Nicky Tavares and Shams Tabraiz Muzaffar, on Monday, gave a presentation on their in-production documentary on the rock bands in Pakistan in the ‘60s and the ‘70s. Son of a Bug: Exploring early rock and roll music in Pakistan, explores the rock scene in Pakistan through the band members of the ‘60s band The Bug, one of whom is Muzaffar’s father. Tavares and Muzaffar, both Iqbal Fellows at the International Islamic University said their aim was to challenge the stereotypes of Pakistanis in the US while questioning the suppressed cultural currents in Pakistani society.
The presentation was part of the second day of the conference, Issues in Pakistan, South Asia and Muslim Societies, held at the Forman Christian College University (FCCU).
While examining the definition of Pakistani, FCCU Dean of Humanities, said the question of identity was multifaceted. Dr Anwar said contemporary Pakistani writers writing in English were examining diverse issues in their work.
Speaking about Pakistani literary forms in English, Dr Anwar said the tradition of Pakistani literature was amorphous and beyond the overly simplistic binary of ‘east’ and ‘west.’
Dr Shaheena Bhatti, head of the English Department at the National University of Modern Languages, in her paper, Muslim identity in the non-Muslim world, examined the poetry of Palestinian-American Naomi Shihab Nye. Nye’s writing focuses on Arab-American issues especially relating to the Israel-Palestine conflict Dr Bhatti argued that her poems reflect her love for both her birth country and that of her parents juxtaposing the two cultures. Nye’s poetry, she said reflects her ‘American-ness’ as well as her identity as an Arab.
Dr Nukhbah Taj Langah, an associate professor at FCCU’s Department of English, said post-colonial identities in Pakistan were far more complex than the Hindu-Muslim divide at the time of the partition. In her presentation, Islam and Ethnicity in Post-colonial Pakistan, Dr Langah claimed that there had been a shift from the two-nation theory, based on religion and language, to a more diverse definition which included various ethnicities. The multilingual and multi-ethnic Pakistan must be acknowledged, she said. Pakistani writers were employing their platforms to continue and propagate this debate.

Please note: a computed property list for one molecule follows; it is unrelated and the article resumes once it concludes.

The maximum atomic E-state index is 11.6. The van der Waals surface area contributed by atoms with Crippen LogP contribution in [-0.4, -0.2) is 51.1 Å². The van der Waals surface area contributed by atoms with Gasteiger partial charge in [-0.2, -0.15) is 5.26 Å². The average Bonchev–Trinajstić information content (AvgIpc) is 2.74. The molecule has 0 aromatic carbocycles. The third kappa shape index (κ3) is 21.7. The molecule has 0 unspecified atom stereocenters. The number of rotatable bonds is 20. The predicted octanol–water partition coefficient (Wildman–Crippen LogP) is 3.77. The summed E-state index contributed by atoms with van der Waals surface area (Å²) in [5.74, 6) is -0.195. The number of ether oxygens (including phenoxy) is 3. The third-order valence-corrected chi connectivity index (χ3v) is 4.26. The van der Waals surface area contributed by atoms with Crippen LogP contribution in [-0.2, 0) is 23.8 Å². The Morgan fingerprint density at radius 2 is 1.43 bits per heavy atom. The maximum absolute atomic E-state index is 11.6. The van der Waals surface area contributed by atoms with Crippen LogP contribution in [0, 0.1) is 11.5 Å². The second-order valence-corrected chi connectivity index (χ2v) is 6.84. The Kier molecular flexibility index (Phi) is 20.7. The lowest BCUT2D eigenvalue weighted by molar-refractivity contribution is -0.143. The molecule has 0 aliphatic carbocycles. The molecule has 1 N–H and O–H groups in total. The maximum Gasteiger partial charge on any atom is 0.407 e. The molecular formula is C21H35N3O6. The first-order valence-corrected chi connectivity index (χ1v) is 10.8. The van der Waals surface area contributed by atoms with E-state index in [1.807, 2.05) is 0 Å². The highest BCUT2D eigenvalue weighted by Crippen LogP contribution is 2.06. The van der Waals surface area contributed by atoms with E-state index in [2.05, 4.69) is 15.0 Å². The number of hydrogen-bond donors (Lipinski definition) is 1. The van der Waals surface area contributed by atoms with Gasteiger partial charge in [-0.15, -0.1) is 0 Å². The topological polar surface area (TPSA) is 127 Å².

The second session of the day, Music in Pakistan, included lectures and a musical performance by Dr Afroz Taj, of the University of Pennsylvania, who had delivered a lecture on the first day of the conference. Dr Taj performed, what he called original 18th century versions of Dama Dum Mast Qalander and Chaudween Ka Chaand. Prof John Caldwell, of the Department of Asian Studies at the University of North Carolina, accompanied Dr Taj on the harmonium.
Pakistan is at the forefront of how music and Islamic societies can interact said Prof Caldwell. Speaking about trends in Pakistani music, Prof Caldwell said as sufi music challenged social norms, it was often considered dangerous and even threatening. Encouraging translations as well as experiments with diverse musical traditions, he said there was a lot to be explored.
Dr Charles Kennedy, professor of politics at Wake Forest University, speaking on the Federal Shariat Court and judicial activism, said during the past three years the Supreme Court had reached a state of judicial activism that had not been witnessed in the past. However, he added that the Federal Shariat Court still held powers greater than the apex court, giving it broader jurisdiction.
The idea that a nation must have a single language and a single identity rather than the ethnic plurality of a society is a problem, said Dr Rasul Baksh Rais.
Dr Rais, a professor of political science at the School of Humanities, Social Sciences and Law at Lahore University of Management Sciences, emphasised that suppressing ethnic identities in Pakistan had stymied the cultural growth of the country. “We have to realise that identity is and has to be multi-layered,” he said.
Published in The Express Tribune, March 13th, 2012.